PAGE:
Large organizations may try and work out why their global strategy isn’t translating well to a new location. The business may look to the local team in hope of finding an explanation, but the responsibility lies first with the parent company to foster an in-depth understanding of how the business operates. While it can be tempting to assume that your team is well-versed in your company’s strategy from top to bottom, a recent survey indicates that few executives truly understand their organization’s global strategy. The negative consequences that can arise from attempts to replicate a global strategy within a local unit may then be amplified by inconsistent and unclear communication from senior management. Without comprehensive understanding and a compelling vision, local teams can move off-course and make poor strategic decisions.

If a local business isn’t performing as expected, it’s important to evaluate why this is happening before you take drastic action. Sending in a manager from another location to solve the problem because they’ve been successful elsewhere – or asking someone to take charge from a distant overseas office – may sound like a smart move, but generating local business success isn’t as simple as copying and pasting your strategic approach across the world. Replicating effective strategies can lead to business failure elsewhere, because this cookie-cutter approach doesn’t take into consideration all the differences that make every location unique: the cultural differences that impact your organization’s operations and create an environment where your business can thrive.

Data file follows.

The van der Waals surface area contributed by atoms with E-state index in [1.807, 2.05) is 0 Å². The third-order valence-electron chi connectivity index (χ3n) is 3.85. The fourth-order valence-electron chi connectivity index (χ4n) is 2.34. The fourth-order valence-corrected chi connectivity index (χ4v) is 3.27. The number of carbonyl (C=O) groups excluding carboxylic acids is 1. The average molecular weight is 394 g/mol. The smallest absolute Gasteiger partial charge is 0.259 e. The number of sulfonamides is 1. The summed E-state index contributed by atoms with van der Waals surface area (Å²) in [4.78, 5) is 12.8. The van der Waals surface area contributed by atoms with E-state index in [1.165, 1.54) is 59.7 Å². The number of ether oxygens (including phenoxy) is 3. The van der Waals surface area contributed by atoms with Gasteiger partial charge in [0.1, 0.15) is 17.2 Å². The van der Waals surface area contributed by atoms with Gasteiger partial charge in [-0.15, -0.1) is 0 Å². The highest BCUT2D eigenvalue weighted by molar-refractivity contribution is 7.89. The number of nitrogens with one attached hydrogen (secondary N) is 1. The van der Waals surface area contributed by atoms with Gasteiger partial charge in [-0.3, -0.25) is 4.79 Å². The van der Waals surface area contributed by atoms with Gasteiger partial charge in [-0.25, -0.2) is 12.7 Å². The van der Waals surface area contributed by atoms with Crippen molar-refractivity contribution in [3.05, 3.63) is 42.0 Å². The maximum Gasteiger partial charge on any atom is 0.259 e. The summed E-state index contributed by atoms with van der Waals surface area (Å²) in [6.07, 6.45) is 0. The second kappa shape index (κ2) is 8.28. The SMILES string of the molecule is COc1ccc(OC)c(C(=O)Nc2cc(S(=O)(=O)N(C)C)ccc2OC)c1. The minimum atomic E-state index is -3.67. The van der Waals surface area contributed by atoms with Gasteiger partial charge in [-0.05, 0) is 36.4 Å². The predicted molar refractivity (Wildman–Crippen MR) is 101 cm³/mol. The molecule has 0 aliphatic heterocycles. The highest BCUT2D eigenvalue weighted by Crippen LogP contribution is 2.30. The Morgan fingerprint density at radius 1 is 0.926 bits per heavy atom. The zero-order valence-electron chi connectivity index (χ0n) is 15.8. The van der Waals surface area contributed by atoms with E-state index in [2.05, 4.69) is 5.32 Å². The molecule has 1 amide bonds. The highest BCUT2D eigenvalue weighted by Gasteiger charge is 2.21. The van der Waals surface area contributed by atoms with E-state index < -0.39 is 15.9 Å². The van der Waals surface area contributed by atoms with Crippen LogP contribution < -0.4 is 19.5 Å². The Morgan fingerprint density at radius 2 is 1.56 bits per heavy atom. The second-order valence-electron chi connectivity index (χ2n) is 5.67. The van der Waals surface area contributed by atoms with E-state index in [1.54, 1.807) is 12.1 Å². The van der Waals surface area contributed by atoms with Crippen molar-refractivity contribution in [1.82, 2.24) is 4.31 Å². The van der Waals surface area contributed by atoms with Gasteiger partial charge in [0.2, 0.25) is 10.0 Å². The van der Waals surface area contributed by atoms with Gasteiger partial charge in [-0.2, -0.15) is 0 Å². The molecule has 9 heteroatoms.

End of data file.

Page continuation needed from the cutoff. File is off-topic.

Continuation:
Factoring in the local business environment